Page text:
GRAND UNION'S GRAND VISIONS SET TO BOOST IMAGE, SALES

NEW YORK -- Grand Union Co., Wayne, N.J., has been reincarnated into a "maniacally customer focused" company that is "paranoid about becoming an efficient, low-cost operator," said Chairman Roger Stangeland in a presentation here.Grand Union, which emerged from Chapter 11 bankruptcy protection last summer, has developed a three-year-long strategic plan that focuses on improving its overall business

NEW YORK -- Grand Union Co., Wayne, N.J., has been reincarnated into a "maniacally customer focused" company that is "paranoid about becoming an efficient, low-cost operator," said Chairman Roger Stangeland in a presentation here.

Grand Union, which emerged from Chapter 11 bankruptcy protection last summer, has developed a three-year-long strategic plan that focuses on improving its overall business processes as well as the public's perceptions of the chain, Stangeland said.

The initiative, which the company calls Grand Visions, touches all aspects of in-store

operations, from enhancing personnel training to significantly upgrading perishables with a goal of becoming "the best takeout restaurant in town," according to statements from company officials. Stangeland and three other Grand Union executives made presentations at Donaldson, Lufkin & Jenrette's Annual Food Retailing Conference here last week.

Grand Union plans to open two stores next month that will exemplify these goals. "These stores in West Nyack and Monroe, N.Y., will be dramatic departures from previous renovations and will showcase our new Grand Visions," said Bill Louttit, executive vice president and chief operating officer.

Joseph McCaig, president and chief executive officer, said the chain expects to reap multiple benefits from the plan. "When we implement all these Grand Visions, we expect to increase annual sales per square foot and selling space in our stores, drive our annual compound sales growth, reduce nonstore expenses and meaningfully improve customer perceptions of Grand Union," he said.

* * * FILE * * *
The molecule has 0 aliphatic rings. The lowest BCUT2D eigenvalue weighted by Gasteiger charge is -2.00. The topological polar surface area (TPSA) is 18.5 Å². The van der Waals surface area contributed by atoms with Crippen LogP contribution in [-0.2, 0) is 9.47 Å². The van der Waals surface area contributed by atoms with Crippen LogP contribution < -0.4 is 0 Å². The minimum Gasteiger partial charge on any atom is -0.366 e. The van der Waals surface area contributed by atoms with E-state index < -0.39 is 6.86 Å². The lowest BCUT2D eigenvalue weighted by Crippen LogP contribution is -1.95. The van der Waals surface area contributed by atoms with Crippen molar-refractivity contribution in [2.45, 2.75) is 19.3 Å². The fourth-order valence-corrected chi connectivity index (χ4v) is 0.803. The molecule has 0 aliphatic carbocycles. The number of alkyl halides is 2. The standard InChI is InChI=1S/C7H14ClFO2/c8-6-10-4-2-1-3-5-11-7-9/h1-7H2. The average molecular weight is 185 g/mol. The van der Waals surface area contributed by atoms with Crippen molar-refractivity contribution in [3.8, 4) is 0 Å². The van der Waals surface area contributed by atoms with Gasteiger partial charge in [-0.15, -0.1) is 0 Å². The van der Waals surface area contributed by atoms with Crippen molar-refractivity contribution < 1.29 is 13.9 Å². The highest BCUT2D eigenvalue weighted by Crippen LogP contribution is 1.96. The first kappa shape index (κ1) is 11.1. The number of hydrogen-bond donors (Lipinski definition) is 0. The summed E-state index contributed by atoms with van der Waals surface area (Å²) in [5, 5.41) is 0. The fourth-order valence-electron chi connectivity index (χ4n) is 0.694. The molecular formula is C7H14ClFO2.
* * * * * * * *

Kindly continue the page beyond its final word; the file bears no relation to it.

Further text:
For more on Grand Union's approach to its dry grocery department, see Page 31 in the Center Store section.

The executives identified eight individual Grand Visions. The company plans to:

Improve its pricing image by matching prices with the recognized price leader in each market.

Create the most powerful and appealing produce displays in the Northeast.

Make prepared foods departments the best takeout restaurants in town.

Position itself as the leading food authority in a variety of areas, from food safety to good-for-you products.

Generate higher sales per square foot and utilize space more efficiently through its M.A.S.T.E.R.S. program, which stands for Maximize All Space, Totally Expand the Right Stuff, by taking advantage of category management.

Improve customer service and maximize labor effectiveness.

Build the franchise by strategically investing capital.

Reinvest the savings from all these programs in more consumer-oriented improvements.

Shortly before emerging from Chapter 11 bankruptcy protection in June, management worked with board members to craft this plan. Hence, the chain is at varying stages of implementation with each of its visions.

For example, Grand Union initiated this image-enhancing plan by introducing its More Lower Prices campaign in its 128 Northern Region stores in May, then in 17 Long Island, N.Y., stores in November and in 25 Bergen County, N.J., stores in January. Currently, 65% of the company's volume is achieved through lower retail prices, Louttit said.

After preparing to fulfill its first vision, the chain implemented sweeping changes in both the produce and prepared foods departments, Louttit said. Produce, including organic and fresh-cut products, is being merchandised better while variety is being expanded. The company is rolling out several new developments in prepared foods, including a hot pizza program and individual ready-to-heat meals.

Grand Union is undertaking an ambitious capital program, spending some $225 million over the next three years on 83 store projects, two-thirds of which will be completed in the profitable New York metro area, said Ken Baum, senior vice president and chief financial officer.

However, Baum said the chain can likely raise only $135 million to $150 million of its proposed capital budget on its own. It is currently searching for additional sources of funding. If a resource is not found, the chain will proceed with the planned projects but with a longer time-line.

"We are currently considering options for raising the additional capital resources that will allow us to proceed," Baum explained.